Crabs? Crabs?…Yeah I’ve had Crabs!

Of course I’ve had crabs, I live on a boat. Mud Crabs are just walking gourmet lunch boxes aren’t they.
It actually took me a while to warm to mud crabs, one, their price to buy, two, their fearsome claws if you catch your own and frankly I have always preferred Sand Crabs. But living aboard you come to utilise most forms of seafood and the mud crabs abundance and tastiness puts it right up there on the menu. Catching them is relatively easy, just pick a nice creek with mangroves nearby, bait your pot and chuck it in and time will take care of the rest. It gets progressively harder from there. As you can see from the photo the crab is tied up, YOU have to do that, leave them untied at your peril. The claws are as fierce as they look. You may also notice the handle of a plunger at left of shot, the plunger I use to hold the crab still while I put my raw naked toes on his back to hold him down while I tie his claws, this is true gladiatorial cuisine here. The crab in the pic is a monster; we were anchored at a place called Island Head Creek on the east coast of central Queensland. As often happens the weather stepped in and we ended up being blown in and stayed anchored for 11 days, not the original 3 we had planned. Island Head creek is very isolated, no roads in, access is by sea only and the area is part of the Shoal Water Bay military reserve and is closed for live firing military exercises for part of each year. The whole estuary system some ten odd miles of sandy beaches, towering mountain cliffs and mangrove forests is a literal Jurassic park. The crabs are bigger, the fish are bigger, the birds, dingoes and turtles are bigger and no doubt the occasionally spotted resident crocodiles are probably big too. Oh did I mention the oysters? some as big as your hand and they grow on the rocks, you don’t even have to get in the water to get them. The couple off the other boat we were traveling with ended the month there having eaten 28 crabs for the month. There is something very primal about hunting and gathering your own food, doing it in a place like that with a menu of crabs, oysters, fish, prawns and squid helps make it quite civilised in deed. Mud crabs are very versatile too and you can make heaps of great dishes with them such as Crab and Tomato Consomme and Singapore Chilli Mud Crab. I will dig out some pics and post some dishes.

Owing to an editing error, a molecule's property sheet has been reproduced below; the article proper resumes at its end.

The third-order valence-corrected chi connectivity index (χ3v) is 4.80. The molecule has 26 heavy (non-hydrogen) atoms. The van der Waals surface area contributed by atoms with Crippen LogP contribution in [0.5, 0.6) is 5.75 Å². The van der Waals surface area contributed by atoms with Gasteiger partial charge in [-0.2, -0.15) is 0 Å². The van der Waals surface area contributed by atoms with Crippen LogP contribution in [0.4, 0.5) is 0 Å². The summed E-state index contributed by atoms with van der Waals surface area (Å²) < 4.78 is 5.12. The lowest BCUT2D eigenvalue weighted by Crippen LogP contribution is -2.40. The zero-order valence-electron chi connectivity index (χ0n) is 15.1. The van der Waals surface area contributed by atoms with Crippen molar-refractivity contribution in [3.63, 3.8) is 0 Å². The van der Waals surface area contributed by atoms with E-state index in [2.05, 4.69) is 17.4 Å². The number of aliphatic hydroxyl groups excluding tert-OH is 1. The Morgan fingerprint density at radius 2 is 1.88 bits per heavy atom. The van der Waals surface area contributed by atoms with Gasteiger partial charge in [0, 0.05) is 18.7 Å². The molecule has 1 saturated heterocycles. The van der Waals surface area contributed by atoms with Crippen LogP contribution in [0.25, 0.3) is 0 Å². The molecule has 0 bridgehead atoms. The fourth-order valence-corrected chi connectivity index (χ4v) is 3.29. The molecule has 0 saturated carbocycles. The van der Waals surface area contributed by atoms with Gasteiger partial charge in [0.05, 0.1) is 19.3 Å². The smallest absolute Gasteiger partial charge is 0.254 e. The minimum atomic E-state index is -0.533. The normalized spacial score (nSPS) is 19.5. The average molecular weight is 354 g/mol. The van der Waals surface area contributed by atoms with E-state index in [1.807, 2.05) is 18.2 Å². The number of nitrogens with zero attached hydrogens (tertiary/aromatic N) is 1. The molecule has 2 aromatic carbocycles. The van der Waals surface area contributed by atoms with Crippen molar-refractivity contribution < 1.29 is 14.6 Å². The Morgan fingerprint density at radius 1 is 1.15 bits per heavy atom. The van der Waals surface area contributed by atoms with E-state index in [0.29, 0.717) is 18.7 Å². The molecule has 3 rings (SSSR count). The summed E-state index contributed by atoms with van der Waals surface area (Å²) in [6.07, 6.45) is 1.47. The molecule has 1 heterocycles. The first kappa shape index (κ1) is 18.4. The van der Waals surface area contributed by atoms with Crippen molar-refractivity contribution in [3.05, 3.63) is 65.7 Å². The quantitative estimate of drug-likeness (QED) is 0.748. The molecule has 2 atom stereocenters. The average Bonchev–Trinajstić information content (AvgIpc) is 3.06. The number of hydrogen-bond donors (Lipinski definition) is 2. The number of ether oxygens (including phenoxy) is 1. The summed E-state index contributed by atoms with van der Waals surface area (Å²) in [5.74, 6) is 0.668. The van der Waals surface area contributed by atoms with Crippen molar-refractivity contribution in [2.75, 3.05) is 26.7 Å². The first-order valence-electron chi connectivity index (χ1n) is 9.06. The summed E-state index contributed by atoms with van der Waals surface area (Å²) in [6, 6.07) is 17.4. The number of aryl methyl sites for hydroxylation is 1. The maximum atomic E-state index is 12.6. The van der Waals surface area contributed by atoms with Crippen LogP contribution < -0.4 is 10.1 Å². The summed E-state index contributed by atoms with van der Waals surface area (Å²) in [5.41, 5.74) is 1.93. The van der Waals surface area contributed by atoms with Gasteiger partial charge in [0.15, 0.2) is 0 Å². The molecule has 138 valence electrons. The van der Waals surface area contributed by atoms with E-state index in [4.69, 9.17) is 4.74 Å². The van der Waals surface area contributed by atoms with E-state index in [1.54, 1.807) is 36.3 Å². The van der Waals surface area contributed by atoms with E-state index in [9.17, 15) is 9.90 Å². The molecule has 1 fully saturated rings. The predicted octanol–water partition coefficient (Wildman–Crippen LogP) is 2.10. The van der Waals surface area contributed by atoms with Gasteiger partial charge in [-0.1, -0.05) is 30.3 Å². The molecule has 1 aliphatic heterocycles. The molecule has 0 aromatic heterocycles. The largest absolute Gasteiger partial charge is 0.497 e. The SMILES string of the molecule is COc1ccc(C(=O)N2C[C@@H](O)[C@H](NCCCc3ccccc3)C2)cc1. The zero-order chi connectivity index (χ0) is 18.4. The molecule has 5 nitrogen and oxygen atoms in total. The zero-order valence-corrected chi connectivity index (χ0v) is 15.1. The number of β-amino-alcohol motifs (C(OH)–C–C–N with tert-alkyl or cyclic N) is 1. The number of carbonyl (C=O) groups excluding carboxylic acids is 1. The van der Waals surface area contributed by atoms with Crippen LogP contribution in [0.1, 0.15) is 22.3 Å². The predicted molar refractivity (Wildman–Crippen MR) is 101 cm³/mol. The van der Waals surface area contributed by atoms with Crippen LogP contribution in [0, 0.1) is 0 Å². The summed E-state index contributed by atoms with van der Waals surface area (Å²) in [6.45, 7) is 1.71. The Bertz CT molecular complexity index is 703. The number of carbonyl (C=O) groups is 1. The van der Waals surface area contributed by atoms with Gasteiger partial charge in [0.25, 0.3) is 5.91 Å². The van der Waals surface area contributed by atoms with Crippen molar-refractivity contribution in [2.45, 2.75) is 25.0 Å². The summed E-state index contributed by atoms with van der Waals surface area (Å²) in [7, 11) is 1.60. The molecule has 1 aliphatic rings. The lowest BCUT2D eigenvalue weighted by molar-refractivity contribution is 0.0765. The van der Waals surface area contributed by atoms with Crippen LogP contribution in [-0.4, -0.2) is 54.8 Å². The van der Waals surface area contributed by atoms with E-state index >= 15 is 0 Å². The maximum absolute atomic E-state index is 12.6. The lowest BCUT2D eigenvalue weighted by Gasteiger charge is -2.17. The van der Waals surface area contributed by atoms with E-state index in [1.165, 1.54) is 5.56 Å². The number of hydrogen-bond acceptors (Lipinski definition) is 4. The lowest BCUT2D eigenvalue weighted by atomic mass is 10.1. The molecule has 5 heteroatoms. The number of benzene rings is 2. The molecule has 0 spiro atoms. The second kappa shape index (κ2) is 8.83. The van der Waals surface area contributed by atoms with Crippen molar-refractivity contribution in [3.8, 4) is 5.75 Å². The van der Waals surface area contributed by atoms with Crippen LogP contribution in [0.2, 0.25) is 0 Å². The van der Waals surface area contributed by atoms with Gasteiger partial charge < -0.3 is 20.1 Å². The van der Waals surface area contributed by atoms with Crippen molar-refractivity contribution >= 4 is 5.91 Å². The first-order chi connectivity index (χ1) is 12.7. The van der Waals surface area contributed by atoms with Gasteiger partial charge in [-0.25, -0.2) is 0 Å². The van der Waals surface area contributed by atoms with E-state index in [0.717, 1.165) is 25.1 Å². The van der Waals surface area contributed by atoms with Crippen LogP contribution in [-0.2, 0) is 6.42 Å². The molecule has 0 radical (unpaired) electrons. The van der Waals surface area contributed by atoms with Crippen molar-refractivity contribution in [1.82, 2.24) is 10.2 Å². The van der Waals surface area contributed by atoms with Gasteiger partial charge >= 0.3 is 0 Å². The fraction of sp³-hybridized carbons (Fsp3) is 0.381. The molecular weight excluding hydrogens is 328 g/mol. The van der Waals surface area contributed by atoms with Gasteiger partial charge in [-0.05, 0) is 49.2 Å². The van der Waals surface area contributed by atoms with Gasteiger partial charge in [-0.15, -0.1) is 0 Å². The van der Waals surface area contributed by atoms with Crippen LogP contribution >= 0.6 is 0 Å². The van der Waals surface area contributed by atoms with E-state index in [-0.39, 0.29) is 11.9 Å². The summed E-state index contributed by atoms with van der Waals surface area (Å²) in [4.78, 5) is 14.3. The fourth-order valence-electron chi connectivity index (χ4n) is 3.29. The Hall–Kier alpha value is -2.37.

These are some Island Head Creek oysters, we gather about 5 dozen in 1/2 an hour off the rocks

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